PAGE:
1. Limited time only! Sign up for a free 30min personal tutor trial with Chegg Tutors
    Dismiss Notice
Dismiss Notice
Join Physics Forums Today!
The friendliest, high quality science and math community on the planet! Everyone who loves science is here!

How is the direction (vector?) of momentum stored physically

  1. Dec 14, 2015 #1
    1. The problem statement, all variables and given/known data
    I am not a student, but one poster was kind enough to answer my stupid question last week, and I was wondering if anyone would mind if I posted another stupid question.

    When an object is moved in a specific direction, how is the direction of momentum stored or recorded. By this I do not mean how is the vector calculated, but how is the information stored (as a particle?). Also is any research being done into this if the answer is not known.

    2. Relevant equations
    None

    3. The attempt at a solution

    Absolutely none.
     
  2. jcsd
  3. Dec 14, 2015 #2

    SteamKing

    User Avatar
    Staff Emeritus
    Science Advisor
    Homework Helper

    You're confusing a mathematical model with reality. We represent things like forces as vectors because we find it useful and convenient to make calculations with vectors, not because a 'force' carries around a magnitude and a direction with it all the time. These things like vectors are just numbers.

    Things like momentum are also relative to the observer. For example, if you are riding in a elevator with an apple in your pocket, the apple is not moving, relative to your pocket; therefore it has zero momentum. To someone standing outside the elevator, it is clear that the person inside the elevator is moving, with respect to that external frame of reference, and that that person and anything he is carrying has momentum.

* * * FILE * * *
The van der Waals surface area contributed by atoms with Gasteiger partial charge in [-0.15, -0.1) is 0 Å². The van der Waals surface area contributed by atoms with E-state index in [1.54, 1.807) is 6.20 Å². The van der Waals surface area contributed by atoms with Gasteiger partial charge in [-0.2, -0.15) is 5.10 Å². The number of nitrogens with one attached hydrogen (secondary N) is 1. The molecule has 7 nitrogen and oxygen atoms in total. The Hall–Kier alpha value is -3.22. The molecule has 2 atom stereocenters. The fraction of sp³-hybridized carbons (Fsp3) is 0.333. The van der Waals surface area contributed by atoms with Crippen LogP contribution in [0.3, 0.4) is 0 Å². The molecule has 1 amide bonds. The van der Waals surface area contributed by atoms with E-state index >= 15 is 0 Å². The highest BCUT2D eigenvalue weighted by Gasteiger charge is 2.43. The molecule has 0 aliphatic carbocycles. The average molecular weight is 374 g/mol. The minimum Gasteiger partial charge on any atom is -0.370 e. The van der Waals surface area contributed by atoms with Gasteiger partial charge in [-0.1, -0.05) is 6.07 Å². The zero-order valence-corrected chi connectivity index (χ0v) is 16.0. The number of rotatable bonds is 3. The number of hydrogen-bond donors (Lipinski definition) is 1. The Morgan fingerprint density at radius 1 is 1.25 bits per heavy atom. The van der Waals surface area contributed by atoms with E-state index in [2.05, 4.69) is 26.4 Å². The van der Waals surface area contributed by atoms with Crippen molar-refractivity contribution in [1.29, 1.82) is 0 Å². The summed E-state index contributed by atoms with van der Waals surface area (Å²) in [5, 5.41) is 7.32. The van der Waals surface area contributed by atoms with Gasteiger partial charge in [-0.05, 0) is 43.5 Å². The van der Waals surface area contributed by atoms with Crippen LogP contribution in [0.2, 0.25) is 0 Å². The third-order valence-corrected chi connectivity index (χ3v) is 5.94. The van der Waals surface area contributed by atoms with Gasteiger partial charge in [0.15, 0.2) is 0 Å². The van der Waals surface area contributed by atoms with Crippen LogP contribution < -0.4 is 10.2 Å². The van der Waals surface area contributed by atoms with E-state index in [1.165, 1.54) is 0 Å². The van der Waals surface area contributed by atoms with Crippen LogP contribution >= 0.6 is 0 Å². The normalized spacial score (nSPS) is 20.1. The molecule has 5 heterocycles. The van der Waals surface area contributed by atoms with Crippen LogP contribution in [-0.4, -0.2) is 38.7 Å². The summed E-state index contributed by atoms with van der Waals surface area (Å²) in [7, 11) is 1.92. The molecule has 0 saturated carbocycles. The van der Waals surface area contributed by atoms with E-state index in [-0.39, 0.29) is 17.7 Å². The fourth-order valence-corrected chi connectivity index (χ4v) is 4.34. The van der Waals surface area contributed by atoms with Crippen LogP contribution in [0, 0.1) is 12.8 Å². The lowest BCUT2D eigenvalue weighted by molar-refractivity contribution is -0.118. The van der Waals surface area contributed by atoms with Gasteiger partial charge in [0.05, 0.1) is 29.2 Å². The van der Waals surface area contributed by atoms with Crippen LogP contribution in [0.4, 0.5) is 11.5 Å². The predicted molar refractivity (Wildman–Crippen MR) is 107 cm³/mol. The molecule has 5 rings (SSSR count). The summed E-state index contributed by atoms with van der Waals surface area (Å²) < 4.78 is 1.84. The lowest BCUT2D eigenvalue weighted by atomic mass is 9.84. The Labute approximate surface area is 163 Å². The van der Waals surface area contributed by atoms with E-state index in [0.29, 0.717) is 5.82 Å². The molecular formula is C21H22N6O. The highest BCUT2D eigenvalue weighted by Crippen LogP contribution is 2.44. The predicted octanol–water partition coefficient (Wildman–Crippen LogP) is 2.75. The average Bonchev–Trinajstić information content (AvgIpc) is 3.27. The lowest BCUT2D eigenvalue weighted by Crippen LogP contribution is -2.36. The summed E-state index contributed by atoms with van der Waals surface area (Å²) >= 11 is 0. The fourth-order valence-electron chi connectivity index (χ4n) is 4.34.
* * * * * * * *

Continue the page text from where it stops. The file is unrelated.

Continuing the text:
4. Dec 14, 2015 #3
    My stupidity is getting in the way again. What I am trying to say is much simpler really. Why do objects continue to move in any particular direction? Is there a particle that carries the direction?
     
  5. Dec 14, 2015 #4

    SteamKing

    User Avatar
    Staff Emeritus
    Science Advisor
    Homework Helper

    No, the motion of a body is described by Newton's Laws of Motion.

    https://en.wikipedia.org/wiki/Newton's_laws_of_motion

    Specifically, the First Law of Motion states that a body moves at constant velocity unless it is acted on by an external force. The direction of motion of the body changes, depending on where this external force is applied to the body.
     
  6. Dec 14, 2015 #5
    Thank you so much for your help. How do I upvote you?
     
  7. Dec 14, 2015 #6

    SteamKing

    User Avatar
    Staff Emeritus
    Science Advisor
    Homework Helper

    Thank you for the compliment. I don't think PF votes likes and dislikes.
     
Know someone interested in this topic? Share this thread via Reddit, Google+, Twitter, or Facebook

Have something to add?
Draft saved Draft deleted



Similar Discussions: How is the direction (vector?) of momentum stored physically
Loading...